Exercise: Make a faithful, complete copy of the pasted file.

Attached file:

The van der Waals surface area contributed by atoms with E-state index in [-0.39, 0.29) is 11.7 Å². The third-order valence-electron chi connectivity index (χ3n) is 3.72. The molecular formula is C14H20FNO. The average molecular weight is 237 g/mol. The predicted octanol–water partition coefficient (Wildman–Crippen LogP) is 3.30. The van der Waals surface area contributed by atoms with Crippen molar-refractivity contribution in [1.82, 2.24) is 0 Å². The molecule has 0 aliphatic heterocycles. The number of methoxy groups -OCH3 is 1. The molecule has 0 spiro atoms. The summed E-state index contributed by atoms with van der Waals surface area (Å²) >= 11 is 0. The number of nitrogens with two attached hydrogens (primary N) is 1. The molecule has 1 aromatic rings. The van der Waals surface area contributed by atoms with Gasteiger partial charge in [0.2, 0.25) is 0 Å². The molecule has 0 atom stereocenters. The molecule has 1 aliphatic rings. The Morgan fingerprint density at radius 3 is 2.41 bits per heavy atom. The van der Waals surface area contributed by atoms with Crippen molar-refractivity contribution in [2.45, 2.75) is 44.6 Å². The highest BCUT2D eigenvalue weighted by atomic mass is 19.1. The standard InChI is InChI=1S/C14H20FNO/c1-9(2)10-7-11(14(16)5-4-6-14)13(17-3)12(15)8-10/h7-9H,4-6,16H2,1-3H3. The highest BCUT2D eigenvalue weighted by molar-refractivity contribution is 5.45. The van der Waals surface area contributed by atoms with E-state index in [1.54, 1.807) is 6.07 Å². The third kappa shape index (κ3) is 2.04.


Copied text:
The van der Waals surface area contributed by atoms with E-state index in [-0.39, 0.29) is 11.7 Å². The third-order valence-electron chi connectivity index (χ3n) is 3.72. The molecular formula is C14H20FNO. The average molecular weight is 237 g/mol. The predicted octanol–water partition coefficient (Wildman–Crippen LogP) is 3.30. The van der Waals surface area contributed by atoms with Crippen molar-refractivity contribution in [1.82, 2.24) is 0 Å². The molecule has 0 aliphatic heterocycles. The number of methoxy groups -OCH3 is 1. The molecule has 0 spiro atoms. The summed E-state index contributed by atoms with van der Waals surface area (Å²) >= 11 is 0. The number of nitrogens with two attached hydrogens (primary N) is 1. The molecule has 1 aromatic rings. The van der Waals surface area contributed by atoms with Gasteiger partial charge in [0.2, 0.25) is 0 Å². The molecule has 0 atom stereocenters. The molecule has 1 aliphatic rings. The Morgan fingerprint density at radius 3 is 2.41 bits per heavy atom. The van der Waals surface area contributed by atoms with Crippen molar-refractivity contribution in [2.45, 2.75) is 44.6 Å². The highest BCUT2D eigenvalue weighted by atomic mass is 19.1. The standard InChI is InChI=1S/C14H20FNO/c1-9(2)10-7-11(14(16)5-4-6-14)13(17-3)12(15)8-10/h7-9H,4-6,16H2,1-3H3. The highest BCUT2D eigenvalue weighted by molar-refractivity contribution is 5.45. The van der Waals surface area contributed by atoms with E-state index in [1.54, 1.807) is 6.07 Å². The third kappa shape index (κ3) is 2.04.